Most software changes over time. An explicit versioning scheme is a key way to communicate to your users about those changes.
|Wikipedia article||Software versioning|
|Web site||Semantic Versioning|
|Web site||Calendar Versioning|
Versioning is the process of assigning unique identifiers to instances of a product. It is commonly applied to computer software, but similar ideas are also used in other contexts. In software, it is typically used to mark points in the evolution of a software product as it is developed (new features added) and maintained (bugs fixed). Versioning is often an important communication tool between the providers and users of a software package. Assuming adequate documentation, versioned releases can be associated with changes in the features provided and bug fixes included. This allows users to better evaluate the benefits and consequences of updating to a newer version, facilitates support and bug reporting, and other interactions between users and producers.
As the Wikipedia article describes, there are many different versioning schemes used by different projects, organizations, and companies. Two of the most common forms are sequence-based and release date-based. Semantic Versioning (see web site) is a sequence-based approach where a set of identifiers is used to differentiate different types of changes. A common implementation uses the form
patch. Numerical identifiers in each position are incremented depending on the type of change being made based on a set of rules (semantics). For example, often the major version number is incremented for API changes that break backward compatibility, the minor version is changed for new features that do not break backward compatibility, and the patch number is incremented for bug fixes. Calendar Versioning (see web site) typically uses a date-based identifier, for example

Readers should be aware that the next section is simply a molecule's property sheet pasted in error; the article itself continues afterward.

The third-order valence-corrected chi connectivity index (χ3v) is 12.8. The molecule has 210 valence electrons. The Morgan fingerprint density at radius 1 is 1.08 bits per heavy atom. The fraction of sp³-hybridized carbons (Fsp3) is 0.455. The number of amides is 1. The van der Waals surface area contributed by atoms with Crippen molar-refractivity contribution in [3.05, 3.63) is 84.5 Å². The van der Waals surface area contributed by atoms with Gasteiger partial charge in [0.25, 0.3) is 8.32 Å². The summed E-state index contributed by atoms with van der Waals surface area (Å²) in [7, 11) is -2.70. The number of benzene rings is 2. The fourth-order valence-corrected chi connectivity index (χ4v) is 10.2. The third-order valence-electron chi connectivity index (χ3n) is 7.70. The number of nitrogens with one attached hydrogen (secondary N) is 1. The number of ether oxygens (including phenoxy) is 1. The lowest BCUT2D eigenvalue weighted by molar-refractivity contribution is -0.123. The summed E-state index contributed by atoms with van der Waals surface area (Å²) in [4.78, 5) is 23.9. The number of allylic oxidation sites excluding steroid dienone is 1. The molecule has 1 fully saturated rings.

MM, denoting the two-digit year and month of the release. In these and other versioning schemes, there are often additional conventions used to denote preparatory releases (e.g., alpha, beta, release candidates) and other common practices.
While you may find arguments in some communities over the relative merits of one versioning scheme over another, the best practice is to have a versioning scheme, document it, and use it. It is possible to change versioning schemes if you feel that another approach would suit the situation better. Though such changes should be rare.